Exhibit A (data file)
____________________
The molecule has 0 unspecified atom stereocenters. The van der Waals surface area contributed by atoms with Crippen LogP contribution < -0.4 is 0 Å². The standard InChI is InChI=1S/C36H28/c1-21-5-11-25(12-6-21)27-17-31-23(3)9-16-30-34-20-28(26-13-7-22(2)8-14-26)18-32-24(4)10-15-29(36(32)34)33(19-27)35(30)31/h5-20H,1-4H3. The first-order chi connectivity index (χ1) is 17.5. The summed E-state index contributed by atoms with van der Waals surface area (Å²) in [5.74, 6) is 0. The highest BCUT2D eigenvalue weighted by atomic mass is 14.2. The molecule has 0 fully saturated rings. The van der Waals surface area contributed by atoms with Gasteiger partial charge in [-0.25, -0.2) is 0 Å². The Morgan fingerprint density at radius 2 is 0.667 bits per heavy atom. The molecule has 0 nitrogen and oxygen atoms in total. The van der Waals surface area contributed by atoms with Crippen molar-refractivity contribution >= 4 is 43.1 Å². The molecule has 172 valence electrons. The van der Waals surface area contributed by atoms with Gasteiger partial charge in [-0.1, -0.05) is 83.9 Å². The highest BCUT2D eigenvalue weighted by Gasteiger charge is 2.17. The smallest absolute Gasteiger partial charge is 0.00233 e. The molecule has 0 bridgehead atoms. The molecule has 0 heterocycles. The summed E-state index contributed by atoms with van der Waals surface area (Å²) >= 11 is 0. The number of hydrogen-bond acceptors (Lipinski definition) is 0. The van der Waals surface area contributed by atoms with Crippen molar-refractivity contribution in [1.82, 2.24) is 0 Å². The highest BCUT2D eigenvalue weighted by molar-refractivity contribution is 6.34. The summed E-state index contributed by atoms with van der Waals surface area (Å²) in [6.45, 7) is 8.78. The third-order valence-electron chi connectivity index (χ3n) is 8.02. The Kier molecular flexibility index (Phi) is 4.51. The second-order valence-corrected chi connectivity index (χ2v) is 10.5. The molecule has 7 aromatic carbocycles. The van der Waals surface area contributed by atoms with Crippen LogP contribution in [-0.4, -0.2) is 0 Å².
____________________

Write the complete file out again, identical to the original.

The molecule has 0 unspecified atom stereocenters. The van der Waals surface area contributed by atoms with Crippen LogP contribution < -0.4 is 0 Å². The standard InChI is InChI=1S/C36H28/c1-21-5-11-25(12-6-21)27-17-31-23(3)9-16-30-34-20-28(26-13-7-22(2)8-14-26)18-32-24(4)10-15-29(36(32)34)33(19-27)35(30)31/h5-20H,1-4H3. The first-order chi connectivity index (χ1) is 17.5. The summed E-state index contributed by atoms with van der Waals surface area (Å²) in [5.74, 6) is 0. The highest BCUT2D eigenvalue weighted by atomic mass is 14.2. The molecule has 0 fully saturated rings. The van der Waals surface area contributed by atoms with Gasteiger partial charge in [-0.25, -0.2) is 0 Å². The Morgan fingerprint density at radius 2 is 0.667 bits per heavy atom. The molecule has 0 nitrogen and oxygen atoms in total. The van der Waals surface area contributed by atoms with Crippen molar-refractivity contribution >= 4 is 43.1 Å². The molecule has 172 valence electrons. The van der Waals surface area contributed by atoms with Gasteiger partial charge in [-0.1, -0.05) is 83.9 Å². The highest BCUT2D eigenvalue weighted by Gasteiger charge is 2.17. The smallest absolute Gasteiger partial charge is 0.00233 e. The molecule has 0 bridgehead atoms. The molecule has 0 heterocycles. The summed E-state index contributed by atoms with van der Waals surface area (Å²) >= 11 is 0. The number of hydrogen-bond acceptors (Lipinski definition) is 0. The van der Waals surface area contributed by atoms with Crippen molar-refractivity contribution in [1.82, 2.24) is 0 Å². The highest BCUT2D eigenvalue weighted by molar-refractivity contribution is 6.34. The summed E-state index contributed by atoms with van der Waals surface area (Å²) in [6.45, 7) is 8.78. The third-order valence-electron chi connectivity index (χ3n) is 8.02. The Kier molecular flexibility index (Phi) is 4.51. The second-order valence-corrected chi connectivity index (χ2v) is 10.5. The molecule has 7 aromatic carbocycles. The van der Waals surface area contributed by atoms with Crippen LogP contribution in [-0.4, -0.2) is 0 Å².